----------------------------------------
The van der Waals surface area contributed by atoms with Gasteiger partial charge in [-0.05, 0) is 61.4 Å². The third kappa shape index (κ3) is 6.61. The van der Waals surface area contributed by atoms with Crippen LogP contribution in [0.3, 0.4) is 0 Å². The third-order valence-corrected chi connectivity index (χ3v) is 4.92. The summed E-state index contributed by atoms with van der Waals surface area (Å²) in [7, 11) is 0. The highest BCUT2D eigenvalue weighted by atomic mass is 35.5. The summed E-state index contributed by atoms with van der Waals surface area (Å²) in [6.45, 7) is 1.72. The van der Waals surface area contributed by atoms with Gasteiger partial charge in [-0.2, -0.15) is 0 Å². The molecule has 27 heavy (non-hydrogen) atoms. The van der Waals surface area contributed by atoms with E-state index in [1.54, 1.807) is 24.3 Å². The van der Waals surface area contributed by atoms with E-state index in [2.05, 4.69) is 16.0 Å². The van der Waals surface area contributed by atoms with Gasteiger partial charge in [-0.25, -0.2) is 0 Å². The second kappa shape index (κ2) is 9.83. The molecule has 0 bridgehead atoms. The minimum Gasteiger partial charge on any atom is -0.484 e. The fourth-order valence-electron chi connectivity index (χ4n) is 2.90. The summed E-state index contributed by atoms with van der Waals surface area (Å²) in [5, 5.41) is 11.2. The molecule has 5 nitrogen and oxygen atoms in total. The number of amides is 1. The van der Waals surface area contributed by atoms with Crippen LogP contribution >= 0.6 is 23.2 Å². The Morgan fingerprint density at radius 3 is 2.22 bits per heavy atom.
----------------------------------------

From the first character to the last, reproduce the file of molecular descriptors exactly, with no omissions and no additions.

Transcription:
The van der Waals surface area contributed by atoms with Gasteiger partial charge in [-0.05, 0) is 61.4 Å². The third kappa shape index (κ3) is 6.61. The van der Waals surface area contributed by atoms with Crippen LogP contribution in [0.3, 0.4) is 0 Å². The third-order valence-corrected chi connectivity index (χ3v) is 4.92. The summed E-state index contributed by atoms with van der Waals surface area (Å²) in [7, 11) is 0. The highest BCUT2D eigenvalue weighted by atomic mass is 35.5. The summed E-state index contributed by atoms with van der Waals surface area (Å²) in [6.45, 7) is 1.72. The van der Waals surface area contributed by atoms with Gasteiger partial charge in [-0.2, -0.15) is 0 Å². The molecule has 27 heavy (non-hydrogen) atoms. The van der Waals surface area contributed by atoms with E-state index in [1.54, 1.807) is 24.3 Å². The van der Waals surface area contributed by atoms with E-state index in [2.05, 4.69) is 16.0 Å². The van der Waals surface area contributed by atoms with Gasteiger partial charge in [-0.25, -0.2) is 0 Å². The second kappa shape index (κ2) is 9.83. The molecule has 0 bridgehead atoms. The minimum Gasteiger partial charge on any atom is -0.484 e. The fourth-order valence-electron chi connectivity index (χ4n) is 2.90. The summed E-state index contributed by atoms with van der Waals surface area (Å²) in [5, 5.41) is 11.2. The molecule has 5 nitrogen and oxygen atoms in total. The number of amides is 1. The van der Waals surface area contributed by atoms with Crippen LogP contribution >= 0.6 is 23.2 Å². The Morgan fingerprint density at radius 3 is 2.22 bits per heavy atom.